I am now about halfway through The 9/11 Commission Report. It represents the triumph of the footnote. No scholar could fail to envy the fastidiousness and real-world coolness of the sourcing, or the casual way that various bits of misinformation are obliterated. For example, on the alternate name of the Manila air bombing, which was planned in 1994 but never executed (p. 147): “KSM [Khalid Sheikh Mohammed] also says bojinka is not Serbo-Croatian for ‘big bang,’ as has been widely reported, but rather a nonsense word he adopted after hearing it on the front lines in Afghanistan” (p. 488, n. 7).
But the report also represents the absence of the index. You can’t turn to the back and look up, say,
Pakistan, complicity of
allows Bin Laden to return to Afghanistan, 64
probably warns Bin Laden of upcoming missile attacks by U.S., 117
called “rogue state” by NSC, 124
hosts Al Qaeda training in Karachi, 157
You have to read the text (or failing that, download the whole PDF and search for keywords, but I haven’t tried that yet). And so, in the confidence that few people will, the Bush administration is adopting the strategy of patting the report on the head and pretending that it says what they’d like it to have said. Like me, Cheney says that he has read about half the report. It is consoling that someone in the executive branch is reading it. I don’t think there’s much chance that Bush will. Consider this entry in the as-yet-unwritten index:
daily intelligence briefings
Clinton is “voracious reader” and annotater of, 200
Bush, “by contrast,” prefers “face-to-face briefings,” 200
Cheney is now claiming that the 9/11 report justifies his administration’s decision to go to war in Iraq. So let me do a little more indexing:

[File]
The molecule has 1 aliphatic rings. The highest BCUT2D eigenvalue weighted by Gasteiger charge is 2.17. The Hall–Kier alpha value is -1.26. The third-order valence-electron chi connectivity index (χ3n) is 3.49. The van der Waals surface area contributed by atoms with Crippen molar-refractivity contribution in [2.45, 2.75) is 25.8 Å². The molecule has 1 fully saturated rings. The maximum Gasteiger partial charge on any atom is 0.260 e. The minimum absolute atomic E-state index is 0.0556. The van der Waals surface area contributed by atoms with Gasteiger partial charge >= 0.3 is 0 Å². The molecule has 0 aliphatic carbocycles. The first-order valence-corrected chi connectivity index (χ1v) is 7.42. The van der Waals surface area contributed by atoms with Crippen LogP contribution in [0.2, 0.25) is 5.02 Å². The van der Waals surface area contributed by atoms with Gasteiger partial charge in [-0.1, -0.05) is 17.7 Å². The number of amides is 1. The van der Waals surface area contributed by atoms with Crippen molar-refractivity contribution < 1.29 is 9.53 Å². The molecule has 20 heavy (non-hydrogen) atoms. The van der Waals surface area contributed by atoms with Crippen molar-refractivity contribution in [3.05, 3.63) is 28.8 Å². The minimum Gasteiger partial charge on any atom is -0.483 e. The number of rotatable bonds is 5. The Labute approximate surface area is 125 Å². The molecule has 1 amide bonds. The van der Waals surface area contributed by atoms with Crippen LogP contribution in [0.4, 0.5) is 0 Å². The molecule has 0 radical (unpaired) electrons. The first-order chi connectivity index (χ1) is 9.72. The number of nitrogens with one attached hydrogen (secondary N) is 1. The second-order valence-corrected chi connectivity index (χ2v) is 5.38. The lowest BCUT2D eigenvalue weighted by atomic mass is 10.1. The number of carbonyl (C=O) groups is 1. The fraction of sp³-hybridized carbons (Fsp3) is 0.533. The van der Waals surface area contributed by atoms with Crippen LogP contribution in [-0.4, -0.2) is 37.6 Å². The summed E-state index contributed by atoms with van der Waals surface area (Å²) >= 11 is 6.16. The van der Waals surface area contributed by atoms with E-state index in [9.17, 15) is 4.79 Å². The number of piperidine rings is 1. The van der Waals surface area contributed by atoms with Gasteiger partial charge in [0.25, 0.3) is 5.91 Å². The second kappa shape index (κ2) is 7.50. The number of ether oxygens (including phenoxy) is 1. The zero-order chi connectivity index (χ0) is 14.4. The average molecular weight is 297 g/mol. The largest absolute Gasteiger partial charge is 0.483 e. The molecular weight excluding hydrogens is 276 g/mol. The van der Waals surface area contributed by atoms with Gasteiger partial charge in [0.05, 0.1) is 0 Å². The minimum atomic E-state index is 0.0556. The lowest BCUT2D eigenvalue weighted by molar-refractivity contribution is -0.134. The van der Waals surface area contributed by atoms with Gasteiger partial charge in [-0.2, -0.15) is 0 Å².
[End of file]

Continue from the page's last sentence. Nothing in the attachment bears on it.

Iraq, links to Bin Laden of
Bin Laden proposes to retake Kuwait from Iraq in August 1990, 57
Bin Laden supports anti-Saddam Islamists in Iraq in early 1990s, 61
Bin Laden asks Iraq to host training camps and is refused in 1994-95, 61
meetings between Bin Laden and Iraqi officials in 1998, 66
U.S. attorney accuses Bin Laden of collaborating with Iraq in manufacture of chemical weapons in Sudan in November 1998, then drops charge from indictment, 128; cf. 61, 116
Bin Laden is invited to Iraq but doesn’t go in August 1999, 66, 134
Bin Laden follower Mohamed Atta considers Sadddam “an American stooge,” 161
And that, so far, is it. The definitive statement in the report remains: “But to date we have seen no evidence that these or the earlier contacts ever developed into a collaborative operational relationship. Nor have we seen evidence indicating that Iraq cooperated with al Qaeda in developing or carrying out any attacks against the United States” (66). The collusion of Yemen (156, 192), the United Arab Emirates (137), Iran (169), Pakistan (see above), and Sudan (passim) are much more impressive.
The contrast of the Bush administration’s alacrity with the Clinton administration’s wish to be certain that it had correctly identified the perpetrator of the Cole bombing and the East African embassy bombings before retaliating is instructive. As are the differing accounts of the briefing that departing President Clinton gave to incoming President Bush in 2001. Clinton recalls telling Bush that “One of the great regrets of my presidency is that I didn’t get him [Bin Ladin] for you, because I tried to” and emphasizing the al Qaeda threat. Bush doesn’t remember that Clinton said anything about al Qaeda. According to the 9/11 report, “Bush recalled that Clinton had emphasized other issues such as North Korea and the Israeli-Palestinian peace process” (199). The discrepancy hardly matters, in the end; Bush would go on to bungle those subjects, too.